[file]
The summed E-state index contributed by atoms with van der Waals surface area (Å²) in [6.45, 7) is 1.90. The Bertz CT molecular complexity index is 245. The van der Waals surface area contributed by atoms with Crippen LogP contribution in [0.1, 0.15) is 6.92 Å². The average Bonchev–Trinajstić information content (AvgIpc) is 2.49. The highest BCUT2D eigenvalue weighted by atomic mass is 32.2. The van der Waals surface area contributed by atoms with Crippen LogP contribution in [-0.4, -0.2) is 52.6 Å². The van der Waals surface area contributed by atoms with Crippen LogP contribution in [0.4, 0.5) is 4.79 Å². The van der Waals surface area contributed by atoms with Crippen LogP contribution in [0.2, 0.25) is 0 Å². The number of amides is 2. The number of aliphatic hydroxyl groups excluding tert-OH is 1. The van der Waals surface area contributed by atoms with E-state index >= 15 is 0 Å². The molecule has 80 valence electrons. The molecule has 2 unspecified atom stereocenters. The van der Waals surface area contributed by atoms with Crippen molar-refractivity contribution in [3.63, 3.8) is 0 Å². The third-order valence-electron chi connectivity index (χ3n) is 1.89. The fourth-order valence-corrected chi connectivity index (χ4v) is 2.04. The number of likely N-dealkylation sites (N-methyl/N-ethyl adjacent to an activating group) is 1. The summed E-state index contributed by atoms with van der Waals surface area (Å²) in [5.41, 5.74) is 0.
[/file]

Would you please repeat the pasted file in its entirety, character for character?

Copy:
The summed E-state index contributed by atoms with van der Waals surface area (Å²) in [6.45, 7) is 1.90. The Bertz CT molecular complexity index is 245. The van der Waals surface area contributed by atoms with Crippen LogP contribution in [0.1, 0.15) is 6.92 Å². The average Bonchev–Trinajstić information content (AvgIpc) is 2.49. The highest BCUT2D eigenvalue weighted by atomic mass is 32.2. The van der Waals surface area contributed by atoms with Crippen LogP contribution in [-0.4, -0.2) is 52.6 Å². The van der Waals surface area contributed by atoms with Crippen LogP contribution in [0.4, 0.5) is 4.79 Å². The van der Waals surface area contributed by atoms with Crippen LogP contribution in [0.2, 0.25) is 0 Å². The number of amides is 2. The number of aliphatic hydroxyl groups excluding tert-OH is 1. The van der Waals surface area contributed by atoms with E-state index >= 15 is 0 Å². The molecule has 80 valence electrons. The molecule has 2 unspecified atom stereocenters. The van der Waals surface area contributed by atoms with Crippen molar-refractivity contribution in [3.63, 3.8) is 0 Å². The third-order valence-electron chi connectivity index (χ3n) is 1.89. The fourth-order valence-corrected chi connectivity index (χ4v) is 2.04. The number of likely N-dealkylation sites (N-methyl/N-ethyl adjacent to an activating group) is 1. The summed E-state index contributed by atoms with van der Waals surface area (Å²) in [5.41, 5.74) is 0.